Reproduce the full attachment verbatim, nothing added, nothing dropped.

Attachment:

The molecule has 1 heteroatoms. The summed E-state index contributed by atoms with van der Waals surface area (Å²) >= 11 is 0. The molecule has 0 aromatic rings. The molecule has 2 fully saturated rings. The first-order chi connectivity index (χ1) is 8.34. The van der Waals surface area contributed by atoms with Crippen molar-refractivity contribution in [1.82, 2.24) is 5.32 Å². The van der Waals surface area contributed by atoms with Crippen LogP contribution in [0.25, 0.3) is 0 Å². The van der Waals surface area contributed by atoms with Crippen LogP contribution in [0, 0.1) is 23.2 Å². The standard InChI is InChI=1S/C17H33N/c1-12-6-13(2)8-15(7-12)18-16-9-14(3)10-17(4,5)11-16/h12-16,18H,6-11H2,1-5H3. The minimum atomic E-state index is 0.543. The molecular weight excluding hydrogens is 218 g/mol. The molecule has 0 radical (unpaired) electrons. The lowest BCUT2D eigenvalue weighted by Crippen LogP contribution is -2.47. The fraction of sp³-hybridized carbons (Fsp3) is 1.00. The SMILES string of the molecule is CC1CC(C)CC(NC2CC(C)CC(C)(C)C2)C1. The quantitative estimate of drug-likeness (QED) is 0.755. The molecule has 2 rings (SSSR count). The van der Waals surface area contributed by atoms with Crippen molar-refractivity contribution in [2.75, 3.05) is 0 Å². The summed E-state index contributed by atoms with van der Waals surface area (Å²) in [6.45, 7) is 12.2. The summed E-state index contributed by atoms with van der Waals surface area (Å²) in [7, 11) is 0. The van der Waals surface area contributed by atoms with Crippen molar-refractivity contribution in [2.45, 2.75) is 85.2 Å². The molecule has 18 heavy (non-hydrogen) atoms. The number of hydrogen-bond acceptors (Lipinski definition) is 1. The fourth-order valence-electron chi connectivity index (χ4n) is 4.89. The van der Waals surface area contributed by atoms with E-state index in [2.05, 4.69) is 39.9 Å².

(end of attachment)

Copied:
The molecule has 1 heteroatoms. The summed E-state index contributed by atoms with van der Waals surface area (Å²) >= 11 is 0. The molecule has 0 aromatic rings. The molecule has 2 fully saturated rings. The first-order chi connectivity index (χ1) is 8.34. The van der Waals surface area contributed by atoms with Crippen molar-refractivity contribution in [1.82, 2.24) is 5.32 Å². The van der Waals surface area contributed by atoms with Crippen LogP contribution in [0.25, 0.3) is 0 Å². The van der Waals surface area contributed by atoms with Crippen LogP contribution in [0, 0.1) is 23.2 Å². The standard InChI is InChI=1S/C17H33N/c1-12-6-13(2)8-15(7-12)18-16-9-14(3)10-17(4,5)11-16/h12-16,18H,6-11H2,1-5H3. The minimum atomic E-state index is 0.543. The molecular weight excluding hydrogens is 218 g/mol. The molecule has 0 radical (unpaired) electrons. The lowest BCUT2D eigenvalue weighted by Crippen LogP contribution is -2.47. The fraction of sp³-hybridized carbons (Fsp3) is 1.00. The SMILES string of the molecule is CC1CC(C)CC(NC2CC(C)CC(C)(C)C2)C1. The quantitative estimate of drug-likeness (QED) is 0.755. The molecule has 2 rings (SSSR count). The van der Waals surface area contributed by atoms with Crippen molar-refractivity contribution in [2.75, 3.05) is 0 Å². The summed E-state index contributed by atoms with van der Waals surface area (Å²) in [6.45, 7) is 12.2. The summed E-state index contributed by atoms with van der Waals surface area (Å²) in [7, 11) is 0. The van der Waals surface area contributed by atoms with Crippen molar-refractivity contribution in [2.45, 2.75) is 85.2 Å². The molecule has 18 heavy (non-hydrogen) atoms. The number of hydrogen-bond acceptors (Lipinski definition) is 1. The fourth-order valence-electron chi connectivity index (χ4n) is 4.89. The van der Waals surface area contributed by atoms with E-state index in [2.05, 4.69) is 39.9 Å².